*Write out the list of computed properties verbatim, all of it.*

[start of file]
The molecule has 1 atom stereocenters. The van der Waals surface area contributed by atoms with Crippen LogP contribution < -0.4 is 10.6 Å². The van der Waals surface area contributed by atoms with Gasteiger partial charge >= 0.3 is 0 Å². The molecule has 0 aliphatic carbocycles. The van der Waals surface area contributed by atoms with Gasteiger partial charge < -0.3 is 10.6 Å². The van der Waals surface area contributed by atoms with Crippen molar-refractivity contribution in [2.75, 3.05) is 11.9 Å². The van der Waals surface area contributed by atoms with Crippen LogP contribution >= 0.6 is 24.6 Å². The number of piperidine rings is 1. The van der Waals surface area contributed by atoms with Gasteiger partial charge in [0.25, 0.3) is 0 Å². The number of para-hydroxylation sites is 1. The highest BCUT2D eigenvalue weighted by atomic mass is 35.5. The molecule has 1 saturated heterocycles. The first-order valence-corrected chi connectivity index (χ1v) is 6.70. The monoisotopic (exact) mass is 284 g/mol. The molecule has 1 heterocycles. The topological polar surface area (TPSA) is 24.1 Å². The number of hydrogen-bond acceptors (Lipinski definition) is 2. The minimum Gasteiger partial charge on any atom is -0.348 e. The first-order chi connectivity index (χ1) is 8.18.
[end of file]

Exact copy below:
The molecule has 1 atom stereocenters. The van der Waals surface area contributed by atoms with Crippen LogP contribution < -0.4 is 10.6 Å². The van der Waals surface area contributed by atoms with Gasteiger partial charge >= 0.3 is 0 Å². The molecule has 0 aliphatic carbocycles. The van der Waals surface area contributed by atoms with Gasteiger partial charge < -0.3 is 10.6 Å². The van der Waals surface area contributed by atoms with Crippen molar-refractivity contribution in [2.75, 3.05) is 11.9 Å². The van der Waals surface area contributed by atoms with Crippen LogP contribution >= 0.6 is 24.6 Å². The number of piperidine rings is 1. The van der Waals surface area contributed by atoms with Gasteiger partial charge in [0.25, 0.3) is 0 Å². The number of para-hydroxylation sites is 1. The highest BCUT2D eigenvalue weighted by atomic mass is 35.5. The molecule has 1 saturated heterocycles. The first-order valence-corrected chi connectivity index (χ1v) is 6.70. The monoisotopic (exact) mass is 284 g/mol. The molecule has 1 heterocycles. The topological polar surface area (TPSA) is 24.1 Å². The number of hydrogen-bond acceptors (Lipinski definition) is 2. The minimum Gasteiger partial charge on any atom is -0.348 e. The first-order chi connectivity index (χ1) is 8.18.